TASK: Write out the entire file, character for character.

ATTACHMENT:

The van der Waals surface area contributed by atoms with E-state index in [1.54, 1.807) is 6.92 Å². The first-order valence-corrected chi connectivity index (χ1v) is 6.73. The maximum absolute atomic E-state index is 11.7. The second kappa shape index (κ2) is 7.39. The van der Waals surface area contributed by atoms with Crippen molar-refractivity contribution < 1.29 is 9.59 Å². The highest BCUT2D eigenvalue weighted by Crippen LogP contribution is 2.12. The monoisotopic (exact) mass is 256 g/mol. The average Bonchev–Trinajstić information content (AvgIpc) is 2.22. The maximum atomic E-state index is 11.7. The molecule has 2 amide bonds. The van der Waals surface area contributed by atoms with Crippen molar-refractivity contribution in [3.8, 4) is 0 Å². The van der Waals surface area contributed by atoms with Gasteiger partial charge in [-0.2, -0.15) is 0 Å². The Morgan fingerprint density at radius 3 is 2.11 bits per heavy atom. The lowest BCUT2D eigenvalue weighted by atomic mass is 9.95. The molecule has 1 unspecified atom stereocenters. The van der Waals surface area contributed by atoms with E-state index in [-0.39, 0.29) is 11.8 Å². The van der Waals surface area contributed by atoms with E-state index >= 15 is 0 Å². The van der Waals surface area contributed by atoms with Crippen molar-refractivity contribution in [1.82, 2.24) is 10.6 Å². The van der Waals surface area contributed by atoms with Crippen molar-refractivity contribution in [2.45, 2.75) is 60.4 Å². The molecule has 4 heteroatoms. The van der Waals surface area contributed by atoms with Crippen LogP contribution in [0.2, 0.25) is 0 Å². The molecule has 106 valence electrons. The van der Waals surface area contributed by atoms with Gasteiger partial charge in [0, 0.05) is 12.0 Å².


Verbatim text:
The van der Waals surface area contributed by atoms with E-state index in [1.54, 1.807) is 6.92 Å². The first-order valence-corrected chi connectivity index (χ1v) is 6.73. The maximum absolute atomic E-state index is 11.7. The second kappa shape index (κ2) is 7.39. The van der Waals surface area contributed by atoms with Crippen molar-refractivity contribution < 1.29 is 9.59 Å². The highest BCUT2D eigenvalue weighted by Crippen LogP contribution is 2.12. The monoisotopic (exact) mass is 256 g/mol. The average Bonchev–Trinajstić information content (AvgIpc) is 2.22. The maximum atomic E-state index is 11.7. The molecule has 2 amide bonds. The van der Waals surface area contributed by atoms with Crippen molar-refractivity contribution in [3.8, 4) is 0 Å². The van der Waals surface area contributed by atoms with Gasteiger partial charge in [-0.2, -0.15) is 0 Å². The Morgan fingerprint density at radius 3 is 2.11 bits per heavy atom. The lowest BCUT2D eigenvalue weighted by atomic mass is 9.95. The molecule has 1 unspecified atom stereocenters. The van der Waals surface area contributed by atoms with E-state index in [-0.39, 0.29) is 11.8 Å². The van der Waals surface area contributed by atoms with E-state index >= 15 is 0 Å². The van der Waals surface area contributed by atoms with Crippen molar-refractivity contribution in [1.82, 2.24) is 10.6 Å². The van der Waals surface area contributed by atoms with Crippen molar-refractivity contribution in [2.45, 2.75) is 60.4 Å². The molecule has 4 heteroatoms. The van der Waals surface area contributed by atoms with Crippen LogP contribution in [0.2, 0.25) is 0 Å². The molecule has 106 valence electrons. The van der Waals surface area contributed by atoms with Gasteiger partial charge in [0, 0.05) is 12.0 Å².